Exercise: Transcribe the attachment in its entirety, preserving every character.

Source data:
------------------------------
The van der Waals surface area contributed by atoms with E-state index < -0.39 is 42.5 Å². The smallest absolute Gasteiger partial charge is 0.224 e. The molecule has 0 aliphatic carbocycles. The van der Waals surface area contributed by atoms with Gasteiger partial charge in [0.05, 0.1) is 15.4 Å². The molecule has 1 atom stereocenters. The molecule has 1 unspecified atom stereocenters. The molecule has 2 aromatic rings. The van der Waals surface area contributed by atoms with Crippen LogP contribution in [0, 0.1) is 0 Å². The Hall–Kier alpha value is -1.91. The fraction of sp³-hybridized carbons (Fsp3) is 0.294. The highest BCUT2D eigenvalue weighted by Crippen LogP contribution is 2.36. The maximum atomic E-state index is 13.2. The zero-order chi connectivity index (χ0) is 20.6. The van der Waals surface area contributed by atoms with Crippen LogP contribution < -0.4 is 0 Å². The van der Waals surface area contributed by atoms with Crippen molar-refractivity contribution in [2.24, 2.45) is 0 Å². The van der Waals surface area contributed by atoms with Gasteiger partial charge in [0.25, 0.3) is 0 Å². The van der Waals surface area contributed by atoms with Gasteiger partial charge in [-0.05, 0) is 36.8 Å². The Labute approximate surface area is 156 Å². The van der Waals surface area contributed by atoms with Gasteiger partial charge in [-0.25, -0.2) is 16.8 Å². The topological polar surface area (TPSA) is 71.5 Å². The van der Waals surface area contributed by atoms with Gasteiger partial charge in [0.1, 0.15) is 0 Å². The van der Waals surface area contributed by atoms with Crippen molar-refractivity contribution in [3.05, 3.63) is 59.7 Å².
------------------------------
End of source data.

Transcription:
The van der Waals surface area contributed by atoms with E-state index < -0.39 is 42.5 Å². The smallest absolute Gasteiger partial charge is 0.224 e. The molecule has 0 aliphatic carbocycles. The van der Waals surface area contributed by atoms with Gasteiger partial charge in [0.05, 0.1) is 15.4 Å². The molecule has 1 atom stereocenters. The molecule has 1 unspecified atom stereocenters. The molecule has 2 aromatic rings. The van der Waals surface area contributed by atoms with Crippen LogP contribution in [0, 0.1) is 0 Å². The Hall–Kier alpha value is -1.91. The fraction of sp³-hybridized carbons (Fsp3) is 0.294. The highest BCUT2D eigenvalue weighted by Crippen LogP contribution is 2.36. The maximum atomic E-state index is 13.2. The zero-order chi connectivity index (χ0) is 20.6. The van der Waals surface area contributed by atoms with Crippen LogP contribution < -0.4 is 0 Å². The van der Waals surface area contributed by atoms with Crippen molar-refractivity contribution in [2.24, 2.45) is 0 Å². The van der Waals surface area contributed by atoms with Gasteiger partial charge in [0.25, 0.3) is 0 Å². The van der Waals surface area contributed by atoms with Gasteiger partial charge in [-0.05, 0) is 36.8 Å². The Labute approximate surface area is 156 Å². The van der Waals surface area contributed by atoms with Gasteiger partial charge in [-0.25, -0.2) is 16.8 Å². The topological polar surface area (TPSA) is 71.5 Å². The van der Waals surface area contributed by atoms with Gasteiger partial charge in [0.1, 0.15) is 0 Å². The van der Waals surface area contributed by atoms with Crippen molar-refractivity contribution in [3.05, 3.63) is 59.7 Å².